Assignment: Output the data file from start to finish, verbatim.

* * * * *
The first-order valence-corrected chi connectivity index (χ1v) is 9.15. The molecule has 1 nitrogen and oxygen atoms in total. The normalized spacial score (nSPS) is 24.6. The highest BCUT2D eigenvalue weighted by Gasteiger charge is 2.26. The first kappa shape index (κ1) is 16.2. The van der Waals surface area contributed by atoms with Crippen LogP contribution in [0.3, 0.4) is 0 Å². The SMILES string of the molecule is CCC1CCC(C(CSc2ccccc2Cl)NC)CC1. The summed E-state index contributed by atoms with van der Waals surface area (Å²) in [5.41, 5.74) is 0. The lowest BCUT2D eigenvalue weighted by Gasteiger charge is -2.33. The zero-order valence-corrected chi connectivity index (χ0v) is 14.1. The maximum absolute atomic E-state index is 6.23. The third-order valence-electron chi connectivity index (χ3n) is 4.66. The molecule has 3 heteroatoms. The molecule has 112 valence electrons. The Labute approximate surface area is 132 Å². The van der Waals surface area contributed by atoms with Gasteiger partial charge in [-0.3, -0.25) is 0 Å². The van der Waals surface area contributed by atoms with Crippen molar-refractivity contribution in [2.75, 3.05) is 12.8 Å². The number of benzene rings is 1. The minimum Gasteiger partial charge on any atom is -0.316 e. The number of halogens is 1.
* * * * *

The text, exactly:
The first-order valence-corrected chi connectivity index (χ1v) is 9.15. The molecule has 1 nitrogen and oxygen atoms in total. The normalized spacial score (nSPS) is 24.6. The highest BCUT2D eigenvalue weighted by Gasteiger charge is 2.26. The first kappa shape index (κ1) is 16.2. The van der Waals surface area contributed by atoms with Crippen LogP contribution in [0.3, 0.4) is 0 Å². The SMILES string of the molecule is CCC1CCC(C(CSc2ccccc2Cl)NC)CC1. The summed E-state index contributed by atoms with van der Waals surface area (Å²) in [5.41, 5.74) is 0. The lowest BCUT2D eigenvalue weighted by Gasteiger charge is -2.33. The zero-order valence-corrected chi connectivity index (χ0v) is 14.1. The maximum absolute atomic E-state index is 6.23. The third-order valence-electron chi connectivity index (χ3n) is 4.66. The molecule has 3 heteroatoms. The molecule has 112 valence electrons. The Labute approximate surface area is 132 Å². The van der Waals surface area contributed by atoms with Gasteiger partial charge in [-0.3, -0.25) is 0 Å². The van der Waals surface area contributed by atoms with Crippen molar-refractivity contribution in [2.75, 3.05) is 12.8 Å². The number of benzene rings is 1. The minimum Gasteiger partial charge on any atom is -0.316 e. The number of halogens is 1.